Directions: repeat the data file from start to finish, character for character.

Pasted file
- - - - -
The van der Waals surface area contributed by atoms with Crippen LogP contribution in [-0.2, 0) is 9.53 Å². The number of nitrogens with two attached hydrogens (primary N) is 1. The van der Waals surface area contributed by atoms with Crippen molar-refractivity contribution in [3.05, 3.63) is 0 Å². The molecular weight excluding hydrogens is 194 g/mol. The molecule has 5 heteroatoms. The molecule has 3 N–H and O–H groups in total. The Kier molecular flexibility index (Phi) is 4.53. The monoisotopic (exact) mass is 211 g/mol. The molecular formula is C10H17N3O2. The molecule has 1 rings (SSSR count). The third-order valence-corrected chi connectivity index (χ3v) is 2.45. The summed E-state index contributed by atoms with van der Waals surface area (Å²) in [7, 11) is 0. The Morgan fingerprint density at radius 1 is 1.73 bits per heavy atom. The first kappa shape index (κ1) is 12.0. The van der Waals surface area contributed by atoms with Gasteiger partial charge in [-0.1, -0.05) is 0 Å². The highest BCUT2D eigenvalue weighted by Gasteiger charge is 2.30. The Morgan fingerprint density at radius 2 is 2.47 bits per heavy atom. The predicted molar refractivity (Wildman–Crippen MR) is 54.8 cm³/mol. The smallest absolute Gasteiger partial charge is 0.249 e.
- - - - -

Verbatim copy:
The van der Waals surface area contributed by atoms with Crippen LogP contribution in [-0.2, 0) is 9.53 Å². The number of nitrogens with two attached hydrogens (primary N) is 1. The van der Waals surface area contributed by atoms with Crippen molar-refractivity contribution in [3.05, 3.63) is 0 Å². The molecular weight excluding hydrogens is 194 g/mol. The molecule has 5 heteroatoms. The molecule has 3 N–H and O–H groups in total. The Kier molecular flexibility index (Phi) is 4.53. The monoisotopic (exact) mass is 211 g/mol. The molecular formula is C10H17N3O2. The molecule has 1 rings (SSSR count). The third-order valence-corrected chi connectivity index (χ3v) is 2.45. The summed E-state index contributed by atoms with van der Waals surface area (Å²) in [7, 11) is 0. The Morgan fingerprint density at radius 1 is 1.73 bits per heavy atom. The first kappa shape index (κ1) is 12.0. The van der Waals surface area contributed by atoms with Gasteiger partial charge in [-0.1, -0.05) is 0 Å². The highest BCUT2D eigenvalue weighted by Gasteiger charge is 2.30. The Morgan fingerprint density at radius 2 is 2.47 bits per heavy atom. The predicted molar refractivity (Wildman–Crippen MR) is 54.8 cm³/mol. The smallest absolute Gasteiger partial charge is 0.249 e.